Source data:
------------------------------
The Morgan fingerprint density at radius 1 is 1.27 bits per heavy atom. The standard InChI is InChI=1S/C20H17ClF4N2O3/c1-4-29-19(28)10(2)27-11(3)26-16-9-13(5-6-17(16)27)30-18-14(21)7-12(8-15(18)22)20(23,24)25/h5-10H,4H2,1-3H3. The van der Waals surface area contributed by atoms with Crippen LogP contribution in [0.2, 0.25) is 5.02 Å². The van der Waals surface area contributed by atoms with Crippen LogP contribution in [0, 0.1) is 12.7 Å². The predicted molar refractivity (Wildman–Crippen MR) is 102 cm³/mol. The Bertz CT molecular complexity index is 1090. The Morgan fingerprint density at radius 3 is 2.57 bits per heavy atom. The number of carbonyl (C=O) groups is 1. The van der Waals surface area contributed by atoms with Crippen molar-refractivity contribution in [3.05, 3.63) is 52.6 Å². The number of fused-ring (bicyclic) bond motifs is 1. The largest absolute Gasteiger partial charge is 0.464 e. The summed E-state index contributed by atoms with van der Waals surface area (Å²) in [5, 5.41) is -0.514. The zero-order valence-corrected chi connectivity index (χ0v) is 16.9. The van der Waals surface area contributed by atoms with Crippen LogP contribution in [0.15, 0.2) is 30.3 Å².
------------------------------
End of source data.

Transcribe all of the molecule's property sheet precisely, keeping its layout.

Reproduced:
The Morgan fingerprint density at radius 1 is 1.27 bits per heavy atom. The standard InChI is InChI=1S/C20H17ClF4N2O3/c1-4-29-19(28)10(2)27-11(3)26-16-9-13(5-6-17(16)27)30-18-14(21)7-12(8-15(18)22)20(23,24)25/h5-10H,4H2,1-3H3. The van der Waals surface area contributed by atoms with Crippen LogP contribution in [0.2, 0.25) is 5.02 Å². The van der Waals surface area contributed by atoms with Crippen LogP contribution in [0, 0.1) is 12.7 Å². The predicted molar refractivity (Wildman–Crippen MR) is 102 cm³/mol. The Bertz CT molecular complexity index is 1090. The Morgan fingerprint density at radius 3 is 2.57 bits per heavy atom. The number of carbonyl (C=O) groups is 1. The van der Waals surface area contributed by atoms with Crippen molar-refractivity contribution in [3.05, 3.63) is 52.6 Å². The number of fused-ring (bicyclic) bond motifs is 1. The largest absolute Gasteiger partial charge is 0.464 e. The summed E-state index contributed by atoms with van der Waals surface area (Å²) in [5, 5.41) is -0.514. The zero-order valence-corrected chi connectivity index (χ0v) is 16.9. The van der Waals surface area contributed by atoms with Crippen LogP contribution in [0.15, 0.2) is 30.3 Å².